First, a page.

Sri Lanka’s shifting political equations

Feizal Samath

Sri Lankan President Chandrika Kumaratunga has had many ups and downs in her political career cum connected family life spanning nearly 30 years. So, were last week’s events the high or low-point of her career or routine developments that the charismatic leader is taking in her stride?

Hard to say but she appears – to many - to have convinced people that the government won’t collapse; the JVP pullout may be the best thing that has happened and that Sri Lanka may be closer to a peace deal than many believe. The JVP or Janatha Vimukthi Peramuna, a hardline Marxist group, has now twice joined Kumaratunga’s Sri Lanka Freedom Party (SLFP) and quit over the signing of an administrative pact to disburse tsunami relief with the LTTE. The JVP is opposed to any truck with the Tamil guerrillas while Kumaratunga says there is no other way to rebuild tsunami affected areas in the northeast. The international community is also backing the administrative unit called the joint mechanism and lately the Post Tsunami Operational Management Structure (P-TOMS).

The two diametrically opposite parties came together in 2003 to defeat the then ruling United National Party (UNP). The alliance vowed to change that and continue the peace process but on their terms – not the LTTE’s as the case has been since the UNP launched negotiations with the rebels signing a truce with the rebels in early 2002. The peace process meandered with no real result. Peace talks had stumbled in April 2003 during the UNP regime. That worsened during the current administration with the JVP opposing whatever step Kumaratunga wanted to take to re-start talks with the reb-els. Ironically opposition to whatever step taken by Kumaratunga in a bid to resume stalled peace talks came from the JVP and not the UNP and its leader Ranil Wickreme-singhe, her biggest political opponent.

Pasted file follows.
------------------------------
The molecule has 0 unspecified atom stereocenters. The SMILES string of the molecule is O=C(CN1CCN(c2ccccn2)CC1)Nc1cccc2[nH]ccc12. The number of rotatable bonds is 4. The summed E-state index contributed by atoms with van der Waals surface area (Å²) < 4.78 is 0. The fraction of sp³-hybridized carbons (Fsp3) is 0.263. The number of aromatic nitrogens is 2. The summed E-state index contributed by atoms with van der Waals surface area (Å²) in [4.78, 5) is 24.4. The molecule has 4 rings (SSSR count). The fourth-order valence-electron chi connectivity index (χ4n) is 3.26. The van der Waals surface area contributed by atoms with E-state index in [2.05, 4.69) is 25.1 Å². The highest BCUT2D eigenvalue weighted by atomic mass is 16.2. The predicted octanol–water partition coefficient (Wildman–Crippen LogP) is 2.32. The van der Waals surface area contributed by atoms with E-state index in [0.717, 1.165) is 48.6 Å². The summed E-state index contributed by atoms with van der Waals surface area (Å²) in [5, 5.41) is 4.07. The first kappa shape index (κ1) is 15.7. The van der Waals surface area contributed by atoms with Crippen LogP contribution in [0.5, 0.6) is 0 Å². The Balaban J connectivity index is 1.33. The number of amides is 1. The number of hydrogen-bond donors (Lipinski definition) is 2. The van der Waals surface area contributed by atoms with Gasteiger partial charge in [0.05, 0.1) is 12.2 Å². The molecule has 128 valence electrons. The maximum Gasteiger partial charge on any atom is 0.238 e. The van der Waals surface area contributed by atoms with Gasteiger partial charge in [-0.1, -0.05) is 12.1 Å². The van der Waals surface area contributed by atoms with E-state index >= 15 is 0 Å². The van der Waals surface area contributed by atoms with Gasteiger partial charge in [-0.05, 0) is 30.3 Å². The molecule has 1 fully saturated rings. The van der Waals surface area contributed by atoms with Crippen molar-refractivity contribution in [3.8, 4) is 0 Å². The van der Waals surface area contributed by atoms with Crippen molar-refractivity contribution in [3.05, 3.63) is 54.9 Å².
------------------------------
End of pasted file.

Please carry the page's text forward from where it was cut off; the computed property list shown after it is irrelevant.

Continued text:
In the meantime, the tsunami hit Sri Lanka last December – rapidly chan-ged the situation. The political focus shifted to the devastation caused in the south, north and east and for a moment there were all parties (SLFP, UNP, JVP, LTTE) coming together, though briefly, as one to rebuild the country.

Kumaratunga, on the last leg of her final term (she can serve only two, 6-year terms as president) is keen to finalise the joint relief mechanism but was being blocked by the JVP. Radical Buddhist monks also joined opposition to the proposed deal. Then the JVP, feeling let down by the government, threatened to quit the regime in the hope that Kumaratunga would bow down to the threat. Interestingly the President gained strength from her arch political foe, Wickremesinghe, who has promised support to the Kumaratunga concerning the joint mechanism and said he is not interested in ousting the government. With the next election most likely to be the presidential poll in around December 2005 – whatever fresh controversies that may arrive over the date – the alliance government now as a minority administration is unlikely to fall unless the UNP changes tack.

Samath, a freelancer, writes for THT from Colombo